After about 45 minutes, I spot the magnificent Hadrian’s Arch standing proudly in the middle of town. Jerash is Jordan’s second tourist destination (just behind Petra) and for good reason. I was astounded at how expansive and well-preserved the site was. It includes a huge oval plaza, a hippodrome (where chariot races were held) and an array of buildings influenced by Hellenistic, Roman, Byzantine and early Muslim cultures. My favorite spot was the Odeon, a theater in almost perfect condition. There I shared a mint tea with another Jordanian traveler. Jordanians are some of the most hospitable people I’ve ever met. Unfailingly, people would share whatever they were having, whether it was tea or gum or stuffed grape leaves. At first, I’d decline, but after saying “No, thank you!” three or four times, I found it was just easier to accept whatever was being offered, even if I didn’t really want it! Walking along the Cardo Maximus, the main Roman road lined with columns and still paved with original stones while listening to sombre opera on my iPod almost brought tears to my eyes. Every now and then, I’d get a glimpse of some columns through the trees and it wasn’t hard at all to imagine what the city must have been like in all its grandeur.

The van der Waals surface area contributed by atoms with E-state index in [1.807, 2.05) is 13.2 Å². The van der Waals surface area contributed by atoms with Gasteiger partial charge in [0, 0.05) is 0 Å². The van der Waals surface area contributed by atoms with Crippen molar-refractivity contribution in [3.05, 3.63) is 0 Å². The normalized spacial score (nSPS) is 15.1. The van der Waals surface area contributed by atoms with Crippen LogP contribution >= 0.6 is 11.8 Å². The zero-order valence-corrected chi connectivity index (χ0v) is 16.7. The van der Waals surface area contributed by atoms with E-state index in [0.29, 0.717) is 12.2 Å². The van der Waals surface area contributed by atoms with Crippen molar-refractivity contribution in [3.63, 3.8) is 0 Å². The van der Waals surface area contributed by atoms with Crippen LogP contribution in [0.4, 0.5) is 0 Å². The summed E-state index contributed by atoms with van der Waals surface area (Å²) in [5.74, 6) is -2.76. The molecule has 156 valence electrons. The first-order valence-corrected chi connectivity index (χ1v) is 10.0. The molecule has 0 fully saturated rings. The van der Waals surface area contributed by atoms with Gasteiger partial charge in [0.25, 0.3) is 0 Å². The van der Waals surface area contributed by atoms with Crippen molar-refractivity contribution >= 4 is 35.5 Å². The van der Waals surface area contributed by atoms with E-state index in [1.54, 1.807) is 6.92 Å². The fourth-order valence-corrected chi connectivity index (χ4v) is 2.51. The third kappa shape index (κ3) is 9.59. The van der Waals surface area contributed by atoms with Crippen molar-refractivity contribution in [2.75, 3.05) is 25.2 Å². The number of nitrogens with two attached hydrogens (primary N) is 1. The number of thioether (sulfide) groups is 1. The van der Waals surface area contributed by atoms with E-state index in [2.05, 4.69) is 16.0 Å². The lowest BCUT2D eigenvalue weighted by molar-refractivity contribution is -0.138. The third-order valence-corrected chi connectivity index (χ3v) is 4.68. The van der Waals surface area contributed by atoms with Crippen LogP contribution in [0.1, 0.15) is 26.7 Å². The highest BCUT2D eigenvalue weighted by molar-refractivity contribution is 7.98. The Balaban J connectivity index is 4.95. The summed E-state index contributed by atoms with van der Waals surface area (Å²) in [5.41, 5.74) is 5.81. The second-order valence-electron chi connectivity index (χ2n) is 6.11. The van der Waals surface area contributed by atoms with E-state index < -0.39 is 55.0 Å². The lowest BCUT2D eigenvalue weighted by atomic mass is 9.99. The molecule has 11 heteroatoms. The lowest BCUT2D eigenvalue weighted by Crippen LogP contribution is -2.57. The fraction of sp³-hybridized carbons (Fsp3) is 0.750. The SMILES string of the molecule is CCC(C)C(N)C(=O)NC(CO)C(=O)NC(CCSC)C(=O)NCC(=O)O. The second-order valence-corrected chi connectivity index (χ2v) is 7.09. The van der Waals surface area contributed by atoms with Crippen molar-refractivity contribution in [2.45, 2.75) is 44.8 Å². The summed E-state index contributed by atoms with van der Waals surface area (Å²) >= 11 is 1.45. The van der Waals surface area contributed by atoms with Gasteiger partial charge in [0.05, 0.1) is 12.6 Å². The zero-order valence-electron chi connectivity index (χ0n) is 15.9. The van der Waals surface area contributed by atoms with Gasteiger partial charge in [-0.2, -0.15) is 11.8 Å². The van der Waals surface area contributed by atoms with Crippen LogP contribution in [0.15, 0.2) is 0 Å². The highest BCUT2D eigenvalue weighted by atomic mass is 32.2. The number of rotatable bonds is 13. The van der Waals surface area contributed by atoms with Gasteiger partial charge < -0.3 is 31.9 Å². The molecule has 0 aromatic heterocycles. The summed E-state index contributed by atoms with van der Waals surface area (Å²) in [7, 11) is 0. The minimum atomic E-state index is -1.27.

After a wonderful morning in Jerash, I splurged on one of the many taxis waiting to head back to Amman, paying for the whole car (JD 4) instead of waiting for it to fill up. Then, by minivan to Mecca Mall (made it there in the end!), what turned out to be a very strange place. Like someone plucked a mall from Middle America and plopped it down in Amman, but not quite right. Oh, there were all the North American standbys: Cinnabon, Sbarro, Payless Shoes, but there was also the smoking and felafel shops and shoppers dressed in full hajib.
All in all, I loved my time in Jordan. Admittedly, I was a wee bit apprehensive as it was my only non-European leg in this part of my trip. But the people were overwhelmingly hospitable, the food was excellent and the sights were incredibly unique. A must-visit!
Travel tips: (1) Jordan also made it onto my list because you can easily obtain a visa on arrival ( JD 20, payable only in Jordanian dinars or by credit card). (2) The 10, 20 and 50 dinar bills were very similar in color, all shades of light blue or green. Once, when handing over 2 x 1 dinar bills for a taxi, I caught myself handing over 2 x 20 dinar bills instead. And you better believe the taxi driver wouldn’t have corrected me. From that point on, before heading out in the morning, I sorted out my money, big bills in the back to small bills in the front. It takes less than a minute to do, but will very likely save you from making a costly mistake. (3) In Amman, I first stayed at Abbasi Palace Hotel. In no way was it a palace or even a hotel. It was a rundown hostel that had me on my computer looking for alternate accommodations within 5 minutes. I ended up at the much better Arab Tower for JD 20 / night.